Friday, November 21, 2008

The Insanity File

I've become fascinated by Mary Todd Lincoln ever since reading this book. The last time I went to the library, I looked for a biography of her that looked good, but there were slim pickings. I did find The Insanity Files though, which was fascinating. Much of the book comes from Robert Todd Lincoln's personal files, which were found in his home long after his death by his grandson, Robert Lincoln Beckwith.

The files detail Mary Todd's deteriorating emotional state, including her conviction that her son was on death's doorstep even though he was just fine and her hallucinations of Chicago being on fire. It also gives detail on her spending sprees - buying trunkloads of curtains for houses she didn't own, boxes and boxes of gloves that were never worn. Today, she would probably be diagnosed as having bi-polar disorder.

Over the years, Robert Todd was blamed for his mother's institutionalization, unfairly. This book goes a long way toward proving that Mary Todd was ill and needed help.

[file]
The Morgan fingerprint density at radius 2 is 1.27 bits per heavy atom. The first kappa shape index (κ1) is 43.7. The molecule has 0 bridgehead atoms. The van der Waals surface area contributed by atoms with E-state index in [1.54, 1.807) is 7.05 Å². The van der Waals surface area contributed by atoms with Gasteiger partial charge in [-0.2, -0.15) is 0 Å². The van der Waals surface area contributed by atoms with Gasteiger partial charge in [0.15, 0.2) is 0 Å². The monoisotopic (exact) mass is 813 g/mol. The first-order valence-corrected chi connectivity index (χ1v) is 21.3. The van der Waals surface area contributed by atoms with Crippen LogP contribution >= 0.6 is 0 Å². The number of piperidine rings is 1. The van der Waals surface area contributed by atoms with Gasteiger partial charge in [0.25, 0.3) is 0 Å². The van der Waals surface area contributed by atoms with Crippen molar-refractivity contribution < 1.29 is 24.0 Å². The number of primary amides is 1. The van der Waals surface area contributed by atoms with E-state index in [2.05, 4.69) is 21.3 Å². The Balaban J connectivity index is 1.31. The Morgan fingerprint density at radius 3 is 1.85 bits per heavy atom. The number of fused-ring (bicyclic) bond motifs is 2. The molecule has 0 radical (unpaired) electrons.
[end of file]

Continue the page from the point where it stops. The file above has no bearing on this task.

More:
Insanity Files does a good job of detailing the mental health system of the late 1900s - which was basically non-existent. People deemed insane were confined to state hospitals, which were nothing more than holding pens. The lucky, and the wealthy, could opt for private institutions, which is where Mary Todd ended up, but they were basically nice holding pens.

Mary Todd's story is such a heartbreaking one - losing three sons and a husband. I still want to find a good biography of her.

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